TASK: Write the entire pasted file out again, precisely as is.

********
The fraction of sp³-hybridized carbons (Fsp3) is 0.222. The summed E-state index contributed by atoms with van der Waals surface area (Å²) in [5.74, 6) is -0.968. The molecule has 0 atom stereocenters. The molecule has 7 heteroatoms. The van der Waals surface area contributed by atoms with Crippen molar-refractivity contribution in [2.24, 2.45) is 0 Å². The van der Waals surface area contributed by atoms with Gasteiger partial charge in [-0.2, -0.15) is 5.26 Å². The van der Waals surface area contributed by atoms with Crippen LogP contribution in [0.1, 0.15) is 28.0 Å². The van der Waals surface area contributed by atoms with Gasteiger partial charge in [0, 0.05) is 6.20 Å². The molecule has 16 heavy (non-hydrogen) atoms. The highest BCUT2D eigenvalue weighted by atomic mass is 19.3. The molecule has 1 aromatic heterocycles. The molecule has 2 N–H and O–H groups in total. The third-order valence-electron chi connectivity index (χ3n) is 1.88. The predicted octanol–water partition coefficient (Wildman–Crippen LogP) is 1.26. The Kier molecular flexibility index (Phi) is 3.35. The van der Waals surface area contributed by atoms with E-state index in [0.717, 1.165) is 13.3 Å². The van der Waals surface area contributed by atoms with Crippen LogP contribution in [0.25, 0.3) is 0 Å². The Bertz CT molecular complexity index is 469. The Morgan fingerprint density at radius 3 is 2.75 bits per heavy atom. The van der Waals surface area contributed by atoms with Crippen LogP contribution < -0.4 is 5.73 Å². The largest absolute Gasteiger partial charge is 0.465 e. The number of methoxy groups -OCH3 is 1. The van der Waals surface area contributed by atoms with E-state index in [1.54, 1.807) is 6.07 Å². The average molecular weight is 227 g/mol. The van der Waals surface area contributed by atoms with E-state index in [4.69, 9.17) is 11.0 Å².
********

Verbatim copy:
The fraction of sp³-hybridized carbons (Fsp3) is 0.222. The summed E-state index contributed by atoms with van der Waals surface area (Å²) in [5.74, 6) is -0.968. The molecule has 0 atom stereocenters. The molecule has 7 heteroatoms. The van der Waals surface area contributed by atoms with Crippen molar-refractivity contribution in [2.24, 2.45) is 0 Å². The van der Waals surface area contributed by atoms with Gasteiger partial charge in [-0.2, -0.15) is 5.26 Å². The van der Waals surface area contributed by atoms with Crippen LogP contribution in [0.1, 0.15) is 28.0 Å². The van der Waals surface area contributed by atoms with Gasteiger partial charge in [0, 0.05) is 6.20 Å². The molecule has 16 heavy (non-hydrogen) atoms. The highest BCUT2D eigenvalue weighted by atomic mass is 19.3. The molecule has 1 aromatic heterocycles. The molecule has 2 N–H and O–H groups in total. The third-order valence-electron chi connectivity index (χ3n) is 1.88. The predicted octanol–water partition coefficient (Wildman–Crippen LogP) is 1.26. The Kier molecular flexibility index (Phi) is 3.35. The van der Waals surface area contributed by atoms with E-state index in [0.717, 1.165) is 13.3 Å². The van der Waals surface area contributed by atoms with Crippen LogP contribution in [0.25, 0.3) is 0 Å². The Bertz CT molecular complexity index is 469. The Morgan fingerprint density at radius 3 is 2.75 bits per heavy atom. The van der Waals surface area contributed by atoms with Crippen LogP contribution < -0.4 is 5.73 Å². The largest absolute Gasteiger partial charge is 0.465 e. The number of methoxy groups -OCH3 is 1. The van der Waals surface area contributed by atoms with E-state index in [1.54, 1.807) is 6.07 Å². The average molecular weight is 227 g/mol. The van der Waals surface area contributed by atoms with E-state index in [4.69, 9.17) is 11.0 Å².